For years, Nora Barler lived by the fan. Literally: Barler had a fan on a stand in her office, plus a desk fan. Her bedroom was a chilly bunker, complete with central A/C, a window unit A/C, a ceiling fan and a bedside fan. Sometimes, even the fans weren't enough. "I'd go get the blue ice packs from the freezer," Barler says, "and sleep with those. I know it sounds over-the-top, but that's how it was."
Barler's enemy, the beast she hoped to slay with all those fans, was an all-too-common ailment: hot flashes, which afflict 75 percent of women during menopause. And despite a long tradition of knowing chuckles and dismissive humor around the malady, hot flashes are no joke.
"It's not just feeling sweaty for a few minutes," says Dr. David Walega, chief of pain medicine at Northwestern University Feinberg School of Medicine. "In the most severe hot flashes, women feel like they're having a panic attack. They feel like they need to flee or get away and the heart races, the fight or flight hormones are all going crazy. And all they can do is wait for it to end."
Luckily, Barler found Walega, and a treatment that may be the answer women with severe hot flashes have been desperately looking for. Walega's research has shown a startling impact on hot flashes with the use of a nerve-blocking shot that has been in use for pain management since the 1940s. In Barler's case, a single, expertly administered shot delivered two years of relief from symptoms that had tortured her for more than 20 years.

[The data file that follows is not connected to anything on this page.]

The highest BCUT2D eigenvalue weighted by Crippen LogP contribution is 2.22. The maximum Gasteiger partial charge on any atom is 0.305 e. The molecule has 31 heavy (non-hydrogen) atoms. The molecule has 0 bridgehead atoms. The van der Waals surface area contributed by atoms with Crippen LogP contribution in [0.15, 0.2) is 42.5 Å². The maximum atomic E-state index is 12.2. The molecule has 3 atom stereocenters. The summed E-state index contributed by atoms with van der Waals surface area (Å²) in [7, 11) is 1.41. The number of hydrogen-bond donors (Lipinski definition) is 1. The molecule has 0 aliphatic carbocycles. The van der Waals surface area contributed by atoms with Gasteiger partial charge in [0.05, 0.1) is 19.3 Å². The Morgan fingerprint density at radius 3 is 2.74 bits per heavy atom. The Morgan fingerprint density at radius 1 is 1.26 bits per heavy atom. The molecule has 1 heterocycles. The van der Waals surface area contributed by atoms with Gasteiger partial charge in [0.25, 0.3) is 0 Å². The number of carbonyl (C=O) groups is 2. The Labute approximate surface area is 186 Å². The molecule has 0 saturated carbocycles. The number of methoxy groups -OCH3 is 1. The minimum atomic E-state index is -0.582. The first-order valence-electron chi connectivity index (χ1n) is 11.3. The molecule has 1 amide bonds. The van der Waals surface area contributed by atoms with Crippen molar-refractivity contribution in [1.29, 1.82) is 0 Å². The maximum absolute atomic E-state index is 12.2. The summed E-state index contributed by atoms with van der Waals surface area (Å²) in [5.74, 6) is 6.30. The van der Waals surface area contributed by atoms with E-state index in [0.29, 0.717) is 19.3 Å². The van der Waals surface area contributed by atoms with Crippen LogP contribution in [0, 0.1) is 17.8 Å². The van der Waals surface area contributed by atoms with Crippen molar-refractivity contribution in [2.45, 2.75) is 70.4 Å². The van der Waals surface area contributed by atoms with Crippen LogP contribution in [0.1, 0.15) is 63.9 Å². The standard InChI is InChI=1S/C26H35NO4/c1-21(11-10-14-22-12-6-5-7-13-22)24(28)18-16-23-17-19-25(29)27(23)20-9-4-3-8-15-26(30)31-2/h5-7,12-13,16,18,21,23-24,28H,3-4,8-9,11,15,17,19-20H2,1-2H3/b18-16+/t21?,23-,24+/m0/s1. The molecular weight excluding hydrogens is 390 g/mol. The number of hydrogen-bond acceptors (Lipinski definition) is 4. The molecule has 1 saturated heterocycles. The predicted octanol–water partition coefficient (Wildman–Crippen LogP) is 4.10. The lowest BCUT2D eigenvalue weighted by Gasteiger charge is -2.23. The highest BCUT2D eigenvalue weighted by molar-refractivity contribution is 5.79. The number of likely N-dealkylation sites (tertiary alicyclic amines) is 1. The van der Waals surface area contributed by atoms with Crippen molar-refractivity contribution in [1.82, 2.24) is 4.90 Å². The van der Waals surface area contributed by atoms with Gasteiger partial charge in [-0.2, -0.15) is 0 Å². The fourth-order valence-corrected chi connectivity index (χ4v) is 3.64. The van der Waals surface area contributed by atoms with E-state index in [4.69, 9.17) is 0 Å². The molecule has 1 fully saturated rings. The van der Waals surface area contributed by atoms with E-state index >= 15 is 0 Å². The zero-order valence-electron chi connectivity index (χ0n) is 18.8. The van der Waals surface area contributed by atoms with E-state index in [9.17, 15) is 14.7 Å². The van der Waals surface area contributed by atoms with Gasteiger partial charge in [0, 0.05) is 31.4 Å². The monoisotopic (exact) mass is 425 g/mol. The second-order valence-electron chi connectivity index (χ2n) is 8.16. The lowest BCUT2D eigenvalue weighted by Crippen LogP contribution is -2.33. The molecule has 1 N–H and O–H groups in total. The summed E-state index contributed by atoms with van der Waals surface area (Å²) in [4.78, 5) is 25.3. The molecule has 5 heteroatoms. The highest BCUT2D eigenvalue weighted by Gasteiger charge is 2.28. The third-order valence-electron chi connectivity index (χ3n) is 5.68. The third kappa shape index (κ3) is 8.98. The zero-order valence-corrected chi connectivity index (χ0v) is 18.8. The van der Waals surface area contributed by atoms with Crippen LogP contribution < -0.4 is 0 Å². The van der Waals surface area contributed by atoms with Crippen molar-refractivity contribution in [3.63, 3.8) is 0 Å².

Walega's 40-patient pilot study of the use of the procedure, called a stellate ganglion block, for treatment of hot flashes showed that patients with severe symptoms experienced a 52 percent reduction in hot flashes, and got relief for an average of six to 12 months per treatment. His next phase of research, bolstered by a $3.4 million National Institutes of Health grant, is expanding that work to a larger sample size of 160 women and additional tests, including MRIs to capture the therapy's impact on the brain.
"Our research is ongoing," he says, "but from our pilot trial, it looks like there is a strong treatment effect. To me, this is a huge breakthrough."
Jean Medd would agree. She entered Walega's study when she spotted a flyer on the wall outside another doctor's office, soliciting participants who suffered debilitating hot flashes. Medd, a breast cancer survivor, struggled with hot flashes that might strike during her work day or up to 12 times per night, destroying her ability to sleep. "I was really in a bad place at work," she says. "I would sometimes sneak away and try to take a nap. I would be falling asleep at work. I was really not well."